Maybe I'm a little too sleep-deprived... maybe I'm a little too sensitive... maybe I got tired of seeing posts from people of diametrically opposed polarities drown out (by sheer volume of bytes) posts from those in less extreme points on the spectrum of experience & belief... but when added to a number of other adoption-related posts, articles, and news stories I've encountered recently, those two required me to write. This isn't a good essay in terms of presenting a particular point of view and then supporting it with specific facts, and I seriously doubt I'm saying anything most adoptees & adoptive parents haven't at least thought of themselves, but I had to write something.  (Wait 'til you see the post I've been trying to compose in response to a note on an adoption forum where someone referred to adopting a child not directly related genetically as "sick" -- assuming I'm ever able to finish editing it without foaming at the mouth.)

In closing -- this post is using an awful lot of electrons, and they're not as cheap as they once were -- I have a couple of suggestions directly related to the two events/issues I mentioned above. As far as the firestorm ignited by the Circle of Moms contest, I'd suggest turning down the heat and adopting a "wait and see" attitude; the organization (and at least some of the people leaving comments on some of the blogs) seem to have learned a valuable lesson and will handle things a little more realistically next year. I'm convinced that there's no way COM will be able to satisfy everyone, but it looks like they're going to do a better job of accepting a far greater variety of the facets of adoption. (On the other hand, keep your matches handy for re-ignition in case I prove to be overly optimistic.)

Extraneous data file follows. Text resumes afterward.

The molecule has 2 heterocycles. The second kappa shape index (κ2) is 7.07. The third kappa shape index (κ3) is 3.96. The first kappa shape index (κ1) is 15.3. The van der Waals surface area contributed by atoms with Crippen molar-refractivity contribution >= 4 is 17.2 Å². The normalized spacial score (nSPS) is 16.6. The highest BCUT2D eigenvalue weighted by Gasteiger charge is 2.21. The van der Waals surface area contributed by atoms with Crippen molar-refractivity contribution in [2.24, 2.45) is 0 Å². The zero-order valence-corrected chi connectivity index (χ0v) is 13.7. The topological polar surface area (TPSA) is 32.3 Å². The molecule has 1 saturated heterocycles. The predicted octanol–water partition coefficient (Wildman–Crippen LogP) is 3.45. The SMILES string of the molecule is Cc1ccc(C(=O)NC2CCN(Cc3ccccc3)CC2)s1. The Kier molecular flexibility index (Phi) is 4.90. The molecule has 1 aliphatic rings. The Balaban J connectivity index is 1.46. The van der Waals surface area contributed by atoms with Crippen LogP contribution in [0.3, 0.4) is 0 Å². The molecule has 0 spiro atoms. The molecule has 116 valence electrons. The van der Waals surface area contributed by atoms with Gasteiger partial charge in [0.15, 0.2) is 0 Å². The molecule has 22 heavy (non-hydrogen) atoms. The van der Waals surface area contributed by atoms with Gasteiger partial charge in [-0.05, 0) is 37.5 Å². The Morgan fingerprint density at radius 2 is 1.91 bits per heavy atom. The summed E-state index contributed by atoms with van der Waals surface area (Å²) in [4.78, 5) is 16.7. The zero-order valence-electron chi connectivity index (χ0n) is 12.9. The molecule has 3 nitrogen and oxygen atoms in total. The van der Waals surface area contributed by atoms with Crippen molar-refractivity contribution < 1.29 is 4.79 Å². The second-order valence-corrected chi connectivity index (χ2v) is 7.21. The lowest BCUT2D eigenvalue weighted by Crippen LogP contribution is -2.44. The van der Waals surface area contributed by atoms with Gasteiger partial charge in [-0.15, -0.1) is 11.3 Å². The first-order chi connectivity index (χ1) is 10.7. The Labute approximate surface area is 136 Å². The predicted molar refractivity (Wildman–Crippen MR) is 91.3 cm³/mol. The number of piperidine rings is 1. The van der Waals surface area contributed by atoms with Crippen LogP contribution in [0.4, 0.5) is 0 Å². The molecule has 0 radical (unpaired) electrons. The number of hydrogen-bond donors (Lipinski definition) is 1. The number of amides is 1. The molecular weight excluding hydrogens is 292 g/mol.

And as far as the Catholic League is concerned... This is a case where "tweet" is a highly appropriate term, the strongly inferred beliefs being at best bird-brained and at worst an expression of nothing more than thinly-disguised hate. I would suggest that Twitter, Facebook, email, and even plain ol' snail mail be used to educate the birdbrained idiot who represented that organization.

[ . . . ]